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News

March 1, 2013

Hood Quarterly, spring 2013

The Hood’s statement of purpose includes the following: Our mission is to create an ideal learning environment that fosters transformative encounters with works of art. Sometimes transformative experiences take the form of new knowledge or a particular insight. Sometimes they are more far-reaching, as in the case of printmaker Matt Brown, whose career and life work was changed by a vision he received while seated on a bench in one of our galleries.

In the winter of 1993, the...

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March 1, 2012
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Hood Quarterly, spring 2012

Sybil Williamson, who has been a docent at the Hood since 1992, is playing a national leadership role in the museum education community. In October she became president of the National Docent Symposium Council (NDSC) for a two-year term beginning in 2011. Sybil’s engagement with the NDSC began in 2001, when she agreed to serve as a regional representative. Because of her great strengths as a leader and spokesperson, she was continually asked to assume additional responsibilities and...

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September 1, 2011

Hood Quarterly, autumn/winter 2011-12

Across the country, medical students, police officers, and business executives are spending time in art museums as part of their professional training and development. Engaging with original works of art fosters careful observation and the ability to interpret visual information—skills that are essential to success in all three fields. Indeed,“visual literacy” (the ability to construct meaning from all that we see) is important to all of us.We need to be equipped with the ability...

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March 1, 2011
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Hood Quarterly, spring/summer 2011

Sometimes we receive indications that the Hood’s educational efforts have made a difference in the community. One such affirmation came in a commentary by Annie Guyon that aired on Vermont Public Radio in mid-December. Called “Looking at Art,” the piece discussed the value of taking children to museums. Near the end of the commentary, Ms. Guyon included a beautiful tribute to the museum’s work with regional schools when she reported that Mary Lou Massucco, an art...

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September 1, 2010

Hood Quarterly, autumn/winter 2010-11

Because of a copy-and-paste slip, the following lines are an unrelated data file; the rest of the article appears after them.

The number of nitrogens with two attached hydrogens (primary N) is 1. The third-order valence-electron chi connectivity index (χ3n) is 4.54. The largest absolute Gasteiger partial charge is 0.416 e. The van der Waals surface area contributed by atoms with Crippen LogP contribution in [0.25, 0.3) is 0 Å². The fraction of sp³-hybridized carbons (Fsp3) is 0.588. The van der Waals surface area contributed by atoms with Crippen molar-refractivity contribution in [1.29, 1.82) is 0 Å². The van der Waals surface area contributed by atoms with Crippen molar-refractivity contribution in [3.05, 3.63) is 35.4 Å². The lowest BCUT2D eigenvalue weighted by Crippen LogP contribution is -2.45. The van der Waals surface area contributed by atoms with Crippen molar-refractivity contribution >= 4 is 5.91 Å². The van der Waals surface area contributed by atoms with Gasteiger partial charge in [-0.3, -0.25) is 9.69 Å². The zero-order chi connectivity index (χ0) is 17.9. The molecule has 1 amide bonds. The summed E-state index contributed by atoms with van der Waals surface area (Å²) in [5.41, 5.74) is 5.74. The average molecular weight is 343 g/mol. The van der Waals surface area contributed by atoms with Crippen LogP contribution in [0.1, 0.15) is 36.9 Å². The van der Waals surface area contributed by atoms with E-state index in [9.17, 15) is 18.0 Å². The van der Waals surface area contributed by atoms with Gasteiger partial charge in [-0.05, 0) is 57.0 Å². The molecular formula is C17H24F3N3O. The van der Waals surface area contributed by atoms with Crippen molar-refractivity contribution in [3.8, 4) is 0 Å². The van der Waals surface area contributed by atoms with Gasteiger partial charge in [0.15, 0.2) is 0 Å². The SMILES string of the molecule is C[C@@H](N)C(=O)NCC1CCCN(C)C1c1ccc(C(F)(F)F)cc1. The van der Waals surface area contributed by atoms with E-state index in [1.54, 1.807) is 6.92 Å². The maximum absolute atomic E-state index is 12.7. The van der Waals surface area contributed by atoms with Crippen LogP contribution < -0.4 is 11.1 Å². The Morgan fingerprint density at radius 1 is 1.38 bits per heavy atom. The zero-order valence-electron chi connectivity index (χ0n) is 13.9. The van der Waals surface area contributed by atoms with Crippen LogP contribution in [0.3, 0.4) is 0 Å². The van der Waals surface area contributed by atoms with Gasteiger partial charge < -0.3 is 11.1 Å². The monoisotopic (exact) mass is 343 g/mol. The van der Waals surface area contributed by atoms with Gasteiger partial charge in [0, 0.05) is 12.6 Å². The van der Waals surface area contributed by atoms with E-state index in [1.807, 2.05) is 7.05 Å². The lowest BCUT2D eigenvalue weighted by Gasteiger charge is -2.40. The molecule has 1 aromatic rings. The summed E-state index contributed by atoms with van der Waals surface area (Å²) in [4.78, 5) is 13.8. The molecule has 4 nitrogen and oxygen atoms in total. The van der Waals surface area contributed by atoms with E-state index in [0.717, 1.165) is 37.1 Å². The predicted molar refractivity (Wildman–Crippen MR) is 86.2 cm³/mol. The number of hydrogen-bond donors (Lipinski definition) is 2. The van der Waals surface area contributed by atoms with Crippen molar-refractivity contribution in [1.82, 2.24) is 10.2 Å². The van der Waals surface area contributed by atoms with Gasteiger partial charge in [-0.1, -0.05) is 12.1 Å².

25th Anniversary Issue

The term docent, originally from the Latin, means someone who teaches or instructs.The Hood Museum of Art has been extremely fortunate over the past twenty-five years to have a wide range of community members volunteer their time and energy and serve as docents, or gallery teachers at the museum. Docents learn about—and then teach others about—all of the museum’s collections and exhibitions. In a single year this can encompass art as diverse as frescoes by the...

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March 1, 2010

Hood Quarterly, spring/summer 2010

Each year the Hood staff (assisted by interns and Dartmouth faculty) offers an extracurricular program for Dartmouth students called Museum Collecting 101. The course affords students a behind-thescenes look at the core work of the museum: acquiring, exhibiting, and teaching with original works of art.

When the program was offered in winter 2009, it focused on...

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September 1, 2009

Hood Quarterly, autumn/winter 2009-10

During the spring and summer of 2009, the Hood Museum of Art displayed Félix de la Concha: Private Portraits/Public Conversations, as part of the Dartmouth Centers Forum theme for the year, conflict and reconciliation. The exhibition featured portraits of fifty-one people from the Dartmouth and Upper Valley communities who had experienced conflict in their personal or professional lives and were on...

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March 1, 2009

Hood Quarterly, spring/summer 2009

Learning to Look, created by the Hood Museum of Art, is an approach designed to help viewers look carefully and think critically about any work of art they encounter. The approach includes the five steps involved in exploring a work of art: careful observation, analysis, research, interpretation, and critique. Developed originally to equip regional teachers of all grade levels and subjects to...

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January 1, 2009
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Hood Quarterly, winter 2009

One of the goals of the Hood is to provide multiple and varied ways for visitors to engage with and learn about original works of art. To this end, Kris Bergquist in the education department created a resource called Creative Space: Art + Writing. The sixteen-page booklet is available at the museum free of charge and invites visitors to respond to art through their own creative writing. It is designed to work for all ages, though it may work best for younger children to...

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September 1, 2008

Hood Quarterly, autumn 2008

This summer marked the third year that the museum collaborated with Summer Enrichment at Dartmouth (SEAD). SEAD is a program that expands educational and cultural opportunities for promising high school students from underresourced urban and rural schools. It encourages academic preparedness and personal growth through intensive summer immersions at Dartmouth as well as year-round mentoring by Dartmouth students, faculty, and staff. Students enrolled in the program come to...

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